How to get started writing

A pen and notepad

"The brain has a funny way of clicking into gear when you least expect it" says the journalist and writer, Richard Lewis.

Even as the writer of Kelly Holmes' Olympic book and a journalist on The Sunday Times, Richard Lewis can be faced with a blank screen on his lap top or an empty page in his notebook. What does he do? For starters, he does not panic...

Being a journalist

It is all about knowing the right words when it matters - but for hours sometimes you can sit there with a blank piece of paper or a computer screen with no words. In fact, when I first started, if I had what is called writer's block, I would get in my car and drive to my local park with my note book. I would sit on a bench and watch the world go by - and then, suddenly, the words would flow.

Why did that happen?

I don't know. Sometimes, the flutter of a bird's wings would send a signal to the brain and my story, normally a football report, would have its first paragraph. Always remember: the brain has a funny way of clicking into gear when you least expect it.

Remember this...

Don't think too hard about what you want to write because the harder you think, the worse it will be. I have honestly woken up in the middle of the night with the best way to write a story that I might have spent the previous evening trying and failing to construct.

When it's not happening,

Always walk away from the screen, have a break, do something totally different for a second, and then suddenly, the words might arrive. But never fear, or panic, or let yourself be overcome by nerves. If you do, you will get yourself in a flap and the words will be even tougher.

A week to write a feature

I will start with a few hours to go and I will end up happy with it. It is all about deadlines. I have been brought up in my career with the need to write fast, and good words, because sport always seems to happen when the deadline is approaching. But the longer I have, the more flustered I become and the words are not always as good as if I have had 10 minutes rather than two days.

Who is my best friend?

Without doubt, it is the thesaurus on the lap top. Sometimes you might need an alternative word quickly, and it can do the job for you. A big tip - if you are first starting out in journalism, read a page of a dictionary every night. One new word might stick and you'll never know when you're going to need it. If you're already a journalist, ensure that the thesaurus on your computer is easily accessible.

Don't panic

Don't worry about outside help preventing you from making that blank screen fill up with words. I had an awfully tight deadline when Kelly won her second gold medal at the Olympic Games in Athens, but I never panicked about the thought of my computer stopping, my telephone line not connecting or my keyboard being stuck. What is going to be, is going to be.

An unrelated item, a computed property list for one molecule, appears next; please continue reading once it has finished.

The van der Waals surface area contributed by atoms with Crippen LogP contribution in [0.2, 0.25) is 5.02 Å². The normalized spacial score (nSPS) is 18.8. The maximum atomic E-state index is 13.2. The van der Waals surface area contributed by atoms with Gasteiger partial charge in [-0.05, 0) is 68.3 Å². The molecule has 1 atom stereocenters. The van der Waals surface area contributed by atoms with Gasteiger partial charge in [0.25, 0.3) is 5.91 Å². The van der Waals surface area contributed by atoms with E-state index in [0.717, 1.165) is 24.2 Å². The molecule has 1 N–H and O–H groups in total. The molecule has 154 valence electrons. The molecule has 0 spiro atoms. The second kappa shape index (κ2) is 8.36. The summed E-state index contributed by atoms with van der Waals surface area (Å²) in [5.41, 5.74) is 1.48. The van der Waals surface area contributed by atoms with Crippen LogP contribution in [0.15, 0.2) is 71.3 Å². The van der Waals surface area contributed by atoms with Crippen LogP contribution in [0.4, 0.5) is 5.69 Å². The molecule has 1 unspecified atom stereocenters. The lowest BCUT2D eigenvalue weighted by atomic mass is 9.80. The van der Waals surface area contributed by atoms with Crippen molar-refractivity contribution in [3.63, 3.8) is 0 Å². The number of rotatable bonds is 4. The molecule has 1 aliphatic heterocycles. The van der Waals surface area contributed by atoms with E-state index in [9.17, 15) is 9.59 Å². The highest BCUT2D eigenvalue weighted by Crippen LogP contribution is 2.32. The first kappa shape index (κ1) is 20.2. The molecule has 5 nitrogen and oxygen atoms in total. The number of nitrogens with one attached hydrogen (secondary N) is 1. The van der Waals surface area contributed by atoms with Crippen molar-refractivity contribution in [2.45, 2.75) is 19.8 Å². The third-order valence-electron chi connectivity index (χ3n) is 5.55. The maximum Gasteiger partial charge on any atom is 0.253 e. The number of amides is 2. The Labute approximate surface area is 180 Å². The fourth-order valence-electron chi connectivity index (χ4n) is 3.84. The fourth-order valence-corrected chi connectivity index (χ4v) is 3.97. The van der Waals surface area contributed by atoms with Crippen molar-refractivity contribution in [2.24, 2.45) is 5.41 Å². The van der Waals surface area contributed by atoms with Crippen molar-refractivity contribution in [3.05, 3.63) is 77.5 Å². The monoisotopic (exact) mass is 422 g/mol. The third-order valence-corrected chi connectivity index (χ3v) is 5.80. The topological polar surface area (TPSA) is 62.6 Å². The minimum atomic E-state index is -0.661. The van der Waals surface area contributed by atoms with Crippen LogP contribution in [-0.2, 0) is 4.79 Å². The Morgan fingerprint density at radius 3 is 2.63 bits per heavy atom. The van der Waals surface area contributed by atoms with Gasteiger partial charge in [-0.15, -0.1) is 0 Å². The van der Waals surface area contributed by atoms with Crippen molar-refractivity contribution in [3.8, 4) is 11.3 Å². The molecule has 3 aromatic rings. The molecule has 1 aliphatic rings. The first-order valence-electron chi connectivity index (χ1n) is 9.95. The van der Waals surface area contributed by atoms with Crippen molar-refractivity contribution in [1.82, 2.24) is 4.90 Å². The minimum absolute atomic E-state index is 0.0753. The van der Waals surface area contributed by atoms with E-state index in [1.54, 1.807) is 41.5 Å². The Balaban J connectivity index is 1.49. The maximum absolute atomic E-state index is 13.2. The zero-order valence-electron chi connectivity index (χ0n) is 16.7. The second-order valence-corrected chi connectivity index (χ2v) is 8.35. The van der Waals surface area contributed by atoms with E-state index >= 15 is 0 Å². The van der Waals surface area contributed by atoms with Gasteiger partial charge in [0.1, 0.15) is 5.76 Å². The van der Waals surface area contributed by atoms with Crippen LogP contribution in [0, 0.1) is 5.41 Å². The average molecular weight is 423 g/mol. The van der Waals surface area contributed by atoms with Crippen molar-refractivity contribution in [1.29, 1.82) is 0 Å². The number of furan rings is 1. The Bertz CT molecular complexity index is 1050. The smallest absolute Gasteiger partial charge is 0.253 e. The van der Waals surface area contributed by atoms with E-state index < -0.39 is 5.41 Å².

Facts and knowledge are a great help.

If you're close to a deadline, it's always important to have words at your disposal. A newspaper page can be printed with something on it - as long as it makes sense - but not with nothing! So, if you have done your research, and you're under pressure about what to write, at least facts and figures can give you a start.

Even when the worst scenario is feasible

You have a deadline and you have to write a story to fill a page within seconds - don't think about being clever and presuming what might happen. Of course, prepare some thoughts, but never write before you need to.

A friend of mine was reporting the final of the 100m at the Olympic Games in Atlanta in 1996. The race was 2am London time and the deadline to make the final edition of the newspaper was tough. To save time, before the race, he wrote eight different stories - to take in the eight different scenarios of the race being won by one of the eight different athletes. He could then fill in the gaps, send the story in seconds and, bang, job done.

What happened? Linford Christie was disqualified for two false starts, there was mass confusion, the race was delayed by 15 minutes, and when it was run, Donovan Bailey, of Canada, triumphed and broke the world record. My friend had tried to make it up... and he even could not do that!

Blank pages If you have a blank page on your notepad where you are trying to write a story, tear that page out. Or if you are faced with a blank screen on the computer, change the font. Odd? The slightest of alternatives can set a story in motion.

Set your watch by five minutes ahead of deadline.

Then you'll never miss it. Of course, sport is set to a schedule so that is not always easy, but if you know you have to file by 6pm, and your watch is ahead, you'll always be ahead - so if something goes wrong, time will be on your side. There is always time to re-jig a story that has arrived slightly before deadline, but never once the deadline has passed.

Use instinct.

Over the years I have learnt to type very quickly, which is pretty handy on occasions like the night Kelly won her second gold medal. I had to type 600 words in 10 minutes - while watching a race. Learn the points of a keyboard, so you can write and watch at the same time.

And finally

Do not despair. If you have done half of the above in place, nothing will go wrong. But if it does, take a deep breath, look away, look again, and I bet you it will not be long before that blank screen is full up.


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